• The viable acorns from last fall will be sprouting soon and will be collected along with any seedlings from previous years. Daniels has committed to this in the Natural Heritage Impact Study. Daniels' landscape team will also be sourcing acorns and saplings from the Friends of High Park's annual sale of park-produced acorns and seeds for planting around the building. Only native species will be used. While most landscaping around the site will be in continuous bioswales which permit groundwater percolation, two pits in the courtyard in front of the building will be a full three metres deep to allow the planting of sizable specimens and an eventual 40 year growth. Daniels is removing two parking spaces in the garage below to allow for the pits.

Courtyard at Daniels' HighPark Condominiums with significant plantings, image by Jack Landau

Oh, well, if the City can’t or won’t do anything to save the trees, Eric has been busy. He prepared a study of his own; it has the endorsement of the urban forestry department of the university.

He was aiming for a blend of pragmatism and compromise. He identified three of the old oak for replanting nearby, and they are serious trees; their absence on the construction site would create some space, and their salvation would ensure at least some genetic diversity. It would also cast the developer as a saviour of nature. Eric did some digging and found a company in Texas that specializes in the replanting of ancient trees. The hitch? It would cost roughly $100,000 apiece to replant the three trees. Daniels isn’t interested.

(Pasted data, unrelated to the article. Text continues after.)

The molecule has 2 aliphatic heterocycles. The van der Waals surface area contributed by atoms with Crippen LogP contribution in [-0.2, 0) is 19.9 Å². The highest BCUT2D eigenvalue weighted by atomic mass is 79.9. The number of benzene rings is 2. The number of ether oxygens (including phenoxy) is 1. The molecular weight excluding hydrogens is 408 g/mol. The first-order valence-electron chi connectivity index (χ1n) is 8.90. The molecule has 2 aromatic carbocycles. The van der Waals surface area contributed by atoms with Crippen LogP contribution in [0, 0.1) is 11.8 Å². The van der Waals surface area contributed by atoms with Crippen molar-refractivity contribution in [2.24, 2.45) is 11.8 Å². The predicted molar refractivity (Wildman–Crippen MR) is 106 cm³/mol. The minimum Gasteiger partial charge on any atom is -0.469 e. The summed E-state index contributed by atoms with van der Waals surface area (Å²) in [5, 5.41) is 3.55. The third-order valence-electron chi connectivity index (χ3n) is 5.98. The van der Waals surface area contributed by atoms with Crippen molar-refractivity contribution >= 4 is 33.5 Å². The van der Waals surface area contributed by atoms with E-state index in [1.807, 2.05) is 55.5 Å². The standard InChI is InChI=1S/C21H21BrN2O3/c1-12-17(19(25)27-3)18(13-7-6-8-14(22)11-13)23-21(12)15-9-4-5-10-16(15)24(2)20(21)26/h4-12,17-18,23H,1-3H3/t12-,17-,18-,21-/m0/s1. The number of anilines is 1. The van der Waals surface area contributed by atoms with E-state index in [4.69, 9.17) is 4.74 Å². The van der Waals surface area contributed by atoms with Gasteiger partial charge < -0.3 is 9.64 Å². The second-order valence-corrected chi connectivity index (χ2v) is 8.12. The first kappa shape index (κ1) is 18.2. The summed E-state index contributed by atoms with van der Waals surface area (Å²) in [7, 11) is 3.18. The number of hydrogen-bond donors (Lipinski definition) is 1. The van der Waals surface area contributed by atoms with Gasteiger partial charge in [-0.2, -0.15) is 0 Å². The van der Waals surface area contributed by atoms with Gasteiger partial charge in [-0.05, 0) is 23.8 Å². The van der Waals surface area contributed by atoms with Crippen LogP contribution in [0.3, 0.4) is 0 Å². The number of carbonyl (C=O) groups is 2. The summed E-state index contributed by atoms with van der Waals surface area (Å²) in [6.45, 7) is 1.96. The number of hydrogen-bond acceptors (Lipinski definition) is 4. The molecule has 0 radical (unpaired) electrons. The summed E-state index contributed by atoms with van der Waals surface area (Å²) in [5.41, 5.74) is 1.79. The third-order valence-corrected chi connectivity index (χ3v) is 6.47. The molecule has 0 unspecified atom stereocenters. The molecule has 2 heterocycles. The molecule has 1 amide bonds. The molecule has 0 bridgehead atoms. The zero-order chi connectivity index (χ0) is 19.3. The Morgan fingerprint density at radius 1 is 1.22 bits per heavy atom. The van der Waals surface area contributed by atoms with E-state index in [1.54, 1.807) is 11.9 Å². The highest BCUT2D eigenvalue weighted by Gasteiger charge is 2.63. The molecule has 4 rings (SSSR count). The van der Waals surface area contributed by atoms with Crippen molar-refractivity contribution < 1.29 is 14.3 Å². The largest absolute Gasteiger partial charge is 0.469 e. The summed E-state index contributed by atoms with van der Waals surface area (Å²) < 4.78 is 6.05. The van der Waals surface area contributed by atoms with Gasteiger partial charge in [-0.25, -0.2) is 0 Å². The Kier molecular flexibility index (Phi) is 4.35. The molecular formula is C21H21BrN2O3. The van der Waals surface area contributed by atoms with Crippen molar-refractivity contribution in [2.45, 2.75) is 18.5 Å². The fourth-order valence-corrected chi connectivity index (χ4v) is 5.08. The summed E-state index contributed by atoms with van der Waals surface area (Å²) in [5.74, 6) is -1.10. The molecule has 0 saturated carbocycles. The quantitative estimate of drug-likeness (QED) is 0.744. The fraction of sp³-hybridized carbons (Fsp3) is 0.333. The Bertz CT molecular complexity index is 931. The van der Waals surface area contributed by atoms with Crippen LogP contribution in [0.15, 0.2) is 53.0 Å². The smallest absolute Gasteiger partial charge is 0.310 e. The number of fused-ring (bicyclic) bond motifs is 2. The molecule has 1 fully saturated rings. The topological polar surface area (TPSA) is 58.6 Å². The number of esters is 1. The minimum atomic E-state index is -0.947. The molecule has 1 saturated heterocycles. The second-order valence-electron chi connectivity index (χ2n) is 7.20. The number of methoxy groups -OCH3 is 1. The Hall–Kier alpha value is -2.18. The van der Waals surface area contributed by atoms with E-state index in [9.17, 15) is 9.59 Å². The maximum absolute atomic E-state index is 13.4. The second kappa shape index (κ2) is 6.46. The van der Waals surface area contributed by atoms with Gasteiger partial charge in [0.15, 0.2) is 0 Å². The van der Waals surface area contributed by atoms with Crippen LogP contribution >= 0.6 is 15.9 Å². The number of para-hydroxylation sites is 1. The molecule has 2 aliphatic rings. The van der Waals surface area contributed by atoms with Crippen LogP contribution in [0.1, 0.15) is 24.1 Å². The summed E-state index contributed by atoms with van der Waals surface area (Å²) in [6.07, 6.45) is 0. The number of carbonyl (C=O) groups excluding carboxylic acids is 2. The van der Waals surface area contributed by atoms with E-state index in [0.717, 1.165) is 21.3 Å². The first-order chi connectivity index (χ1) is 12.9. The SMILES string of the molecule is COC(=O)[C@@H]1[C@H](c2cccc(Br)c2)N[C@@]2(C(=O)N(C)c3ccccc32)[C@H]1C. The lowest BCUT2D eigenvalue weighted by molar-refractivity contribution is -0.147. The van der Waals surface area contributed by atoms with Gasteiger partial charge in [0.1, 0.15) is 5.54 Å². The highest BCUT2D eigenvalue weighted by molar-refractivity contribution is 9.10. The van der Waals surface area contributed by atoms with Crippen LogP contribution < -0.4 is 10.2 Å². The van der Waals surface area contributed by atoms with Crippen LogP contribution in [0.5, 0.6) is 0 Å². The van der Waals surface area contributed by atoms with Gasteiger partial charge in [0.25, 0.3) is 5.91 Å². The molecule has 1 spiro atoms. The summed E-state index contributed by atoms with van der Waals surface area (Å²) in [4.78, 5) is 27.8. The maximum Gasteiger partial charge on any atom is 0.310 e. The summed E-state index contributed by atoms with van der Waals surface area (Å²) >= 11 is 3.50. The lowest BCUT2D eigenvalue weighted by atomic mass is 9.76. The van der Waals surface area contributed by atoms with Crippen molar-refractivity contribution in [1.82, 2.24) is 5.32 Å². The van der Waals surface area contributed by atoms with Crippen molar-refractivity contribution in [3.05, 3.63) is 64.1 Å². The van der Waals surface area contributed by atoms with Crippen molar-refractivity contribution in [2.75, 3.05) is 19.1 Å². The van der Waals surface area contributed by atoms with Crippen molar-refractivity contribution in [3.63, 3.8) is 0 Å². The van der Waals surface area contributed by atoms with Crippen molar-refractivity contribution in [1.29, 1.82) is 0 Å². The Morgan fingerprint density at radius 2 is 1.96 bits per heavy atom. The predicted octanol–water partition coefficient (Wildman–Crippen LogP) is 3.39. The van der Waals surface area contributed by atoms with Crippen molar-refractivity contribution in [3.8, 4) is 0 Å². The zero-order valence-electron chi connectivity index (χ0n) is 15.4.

• Dr. Coleman, through the Natural Heritage Impact Study, considered the transplanting of the trees and found that the roots of the trees had been growing between the foundations of dwellings. (Makes sense.) This means the trees roots are constrained and are not good candidates for capturing the large root system required for a successful transplant. Furthermore, the trees are in poor to fair condition and no guarantee of survival can be given. His assessment concluded there is a low probability of success, and that's why he did not recommend transplanting the large trees.

Transplant costs would be above the $300,000 sum which can be derived from the above, as utility relocation would also be required for electrical wire, and Rogers and Bell fibre optic services in the area. The image below is from a golf course, but it will give you an idea of why utility relocation would be necessary in this urbanized area. So, if you were having to spend over $300,000 to move three trees, you would want to be reasonably certain of both the chance of success and of the necessity of the move to ensure the species' survival in the area in the first place, right? Neither is true here.

This is why it costs $100,000 to move a mature tree: from the Natural Heritage Impact Study

A final note: according to the developer’s tree expert, “There is no direct interface between High Park and the subject lands.” Yes, and any person who holds that opinion is clearly unaware of how pollination happens among black oak trees; unaware also of the little junco that flitted across the interface and headed for High Park.

• I can't find that quote anywhere in the materials. To correctly quote the NHIS “there will be no potential direct impacts on the features or functions in (the ANSI within) High Park” from building across Bloor Street. That's a 27 metre right of way that has for well over a hundred years drawn the line between development and park.

So, that's my take. There's more to talk about this project, and some of it concerns that flitting junco from above, but I'm saving it for another day.

Related Companies:  Diamond Schmitt Architects, Isotherm Engineering Ltd., Land Art Design Landscape Architects Inc